I have never ever heard of anyone ever doing this to get to the city, nor ever EVER heard anyone say that SI is better than all the other boroughs. This is a first in my 30 years of life. I guess only a non-NYC person would ever say this lol. I don't mean to come off as a snobby jerk here, I'm just flabbergasted at what I have just read!
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Old 05-30-2017, 03:46 PM
 
Location: East Mt Airy, Philadelphia
1,111 posts, read 1,196,608 times
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and thus the thread is hijacked ...
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Old 05-30-2017, 05:10 PM
 
Location: Germantown, Philadelphia
8,247 posts, read 4,026,750 times
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Quote:
Originally Posted by 1ondoner View Post
When I go to lower Manhattan, I park in Staten Island and take the ferry across. Staten Island is mixed. Some parts are posh, some are not. It actually doesn't feel like New York. I'd say it's better than the other boroughs.
I think you're the first person I've ever heard utter the words "posh" and "Staten Island" in the same sentence.

New York's "forgotten borough" is its rough answer to Northeast Philadephia: a largely middle-class suburban expanse. It might have a few upscale pockets, like the Northeast does, and it does lack the Northeast's pockets of poverty, but on the whole, it's the most middle of the middle of the five boroughs.

I could see where people might want to drive to SI and take the ferry in if they're visiting: It's one of the cheapest cruises you can possibly take, and the approach to Manhattan is incomprarable because there's no other way to approach Lower Manhattan from outside it and have a view.

Now, back to the topic.

As a native of a city that is Western in geography but also older, I don't think it's quite right to characterize these other places as not actual cities because they spread all over creation. The rise of the automobile, like that of the other forms of transport that dominated before it, altered the way we built our cities.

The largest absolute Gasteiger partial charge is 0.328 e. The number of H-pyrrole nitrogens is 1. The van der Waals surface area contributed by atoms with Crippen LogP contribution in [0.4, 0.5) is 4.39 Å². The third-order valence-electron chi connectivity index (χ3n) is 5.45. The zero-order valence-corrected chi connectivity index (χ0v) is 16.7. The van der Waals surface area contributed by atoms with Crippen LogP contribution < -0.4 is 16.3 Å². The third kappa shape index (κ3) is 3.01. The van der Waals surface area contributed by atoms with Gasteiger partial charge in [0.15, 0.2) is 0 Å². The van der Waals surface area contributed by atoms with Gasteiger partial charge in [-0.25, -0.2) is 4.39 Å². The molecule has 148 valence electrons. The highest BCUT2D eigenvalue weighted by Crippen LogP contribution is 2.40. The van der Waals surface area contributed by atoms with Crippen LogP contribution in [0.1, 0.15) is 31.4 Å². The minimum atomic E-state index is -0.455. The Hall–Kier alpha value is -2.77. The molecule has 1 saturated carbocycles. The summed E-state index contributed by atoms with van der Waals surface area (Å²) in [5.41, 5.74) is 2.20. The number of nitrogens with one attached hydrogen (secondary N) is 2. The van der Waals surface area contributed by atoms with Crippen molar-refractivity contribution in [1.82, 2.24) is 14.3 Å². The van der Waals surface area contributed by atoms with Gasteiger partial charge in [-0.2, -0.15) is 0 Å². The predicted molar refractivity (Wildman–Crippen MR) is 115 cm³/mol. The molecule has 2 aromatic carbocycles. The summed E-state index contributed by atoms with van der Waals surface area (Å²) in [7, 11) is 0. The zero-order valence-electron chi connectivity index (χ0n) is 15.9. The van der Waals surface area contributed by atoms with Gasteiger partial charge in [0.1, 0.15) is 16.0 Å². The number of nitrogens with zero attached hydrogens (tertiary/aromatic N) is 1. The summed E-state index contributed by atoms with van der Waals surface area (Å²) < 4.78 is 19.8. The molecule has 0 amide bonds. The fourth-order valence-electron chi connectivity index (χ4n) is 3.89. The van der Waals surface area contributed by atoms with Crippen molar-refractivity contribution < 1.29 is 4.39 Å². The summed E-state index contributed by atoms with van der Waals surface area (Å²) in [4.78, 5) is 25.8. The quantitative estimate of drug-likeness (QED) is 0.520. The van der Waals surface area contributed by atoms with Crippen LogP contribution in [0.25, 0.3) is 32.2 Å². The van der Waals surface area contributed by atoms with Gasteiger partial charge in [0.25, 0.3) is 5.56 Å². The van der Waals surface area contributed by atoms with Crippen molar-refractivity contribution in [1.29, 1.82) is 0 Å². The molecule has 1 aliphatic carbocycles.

However, it did alter them in a way that made them fundamentally less urban, and the urbanophiles, from Jane Jacobs on down, have been fighting a rear-guard action ever since. We seem to have gained an upper hand, at least for the moment, but we're still swimming upstream against some very strong currents.

Kansas City - and Los Angeles too - took their form just as the transformation was taking place (KC a little earlier than LA). It had pretty much run its course by the time Houston and Phoenix hit their growth spurts. I wouldn't so much look down my nose at them as feel sorry for what they lack. (And it's not congestion.)
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Old 05-30-2017, 06:08 PM
 
377 posts, read 365,191 times
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SI is posh, the best borough, and like the Main Line? Amazing.
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Old 05-30-2017, 07:37 PM
 
5,546 posts, read 5,863,224 times
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Quote:
Originally Posted by MarketStEl View Post

As a native of a city that is Western in geography but also older, I don't think it's quite right to characterize these other places as not actual cities because they spread all over creation. The rise of the automobile, like that of the other forms of transport that dominated before it, altered the way we built our cities.

However, it did alter them in a way that made them fundamentally less urban, and the urbanophiles, from Jane Jacobs on down, have been fighting a rear-guard action ever since. We seem to have gained an upper hand, at least for the moment, but we're still swimming upstream against some very strong currents.
Do you believe there is any relevance to a place being low density and characteristically non-neighborly? I believe that low density pushes people far enough apart to invite division and cause neighbors to lose touch. Both from a personal level and a societal level. An urban city puts us all more in touch with one another, both those who we would choose to be close with and those that we would not choose. Almost any worthwhile city I've ever visited has had a culture and layout that invites the opposite of low density.

People are social beings. They thrive on positive interactions, and they learn from negative ones (they learn from both obviously). We may seek an ideal, safe, quiet life, but we often tire of its slow pace and get bored. Philly is a much larger city in mostly every way, not that larger is better. But, Phoenix can't compare when it comes to CITY.